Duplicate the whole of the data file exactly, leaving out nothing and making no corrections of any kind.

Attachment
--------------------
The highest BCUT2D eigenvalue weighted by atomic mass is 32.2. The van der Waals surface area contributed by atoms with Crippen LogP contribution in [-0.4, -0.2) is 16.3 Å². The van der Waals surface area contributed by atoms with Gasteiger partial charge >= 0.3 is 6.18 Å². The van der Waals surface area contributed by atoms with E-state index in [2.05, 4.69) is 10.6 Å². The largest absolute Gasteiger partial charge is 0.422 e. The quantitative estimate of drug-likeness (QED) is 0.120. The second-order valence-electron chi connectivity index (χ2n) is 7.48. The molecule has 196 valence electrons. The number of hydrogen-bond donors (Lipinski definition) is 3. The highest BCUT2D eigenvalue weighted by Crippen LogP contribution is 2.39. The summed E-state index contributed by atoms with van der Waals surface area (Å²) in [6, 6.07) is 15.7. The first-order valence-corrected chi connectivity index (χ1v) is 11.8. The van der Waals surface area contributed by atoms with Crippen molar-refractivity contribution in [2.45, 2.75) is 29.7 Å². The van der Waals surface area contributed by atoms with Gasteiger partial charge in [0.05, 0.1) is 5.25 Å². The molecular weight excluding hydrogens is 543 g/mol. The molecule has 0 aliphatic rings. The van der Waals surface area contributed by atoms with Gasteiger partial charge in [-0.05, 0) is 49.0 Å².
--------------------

The highest BCUT2D eigenvalue weighted by atomic mass is 32.2. The van der Waals surface area contributed by atoms with Crippen LogP contribution in [-0.4, -0.2) is 16.3 Å². The van der Waals surface area contributed by atoms with Gasteiger partial charge >= 0.3 is 6.18 Å². The van der Waals surface area contributed by atoms with E-state index in [2.05, 4.69) is 10.6 Å². The largest absolute Gasteiger partial charge is 0.422 e. The quantitative estimate of drug-likeness (QED) is 0.120. The second-order valence-electron chi connectivity index (χ2n) is 7.48. The molecule has 196 valence electrons. The number of hydrogen-bond donors (Lipinski definition) is 3. The highest BCUT2D eigenvalue weighted by Crippen LogP contribution is 2.39. The summed E-state index contributed by atoms with van der Waals surface area (Å²) in [6, 6.07) is 15.7. The first-order valence-corrected chi connectivity index (χ1v) is 11.8. The van der Waals surface area contributed by atoms with Crippen molar-refractivity contribution in [2.45, 2.75) is 29.7 Å². The van der Waals surface area contributed by atoms with Gasteiger partial charge in [0.05, 0.1) is 5.25 Å². The molecular weight excluding hydrogens is 543 g/mol. The molecule has 0 aliphatic rings. The van der Waals surface area contributed by atoms with Gasteiger partial charge in [-0.05, 0) is 49.0 Å².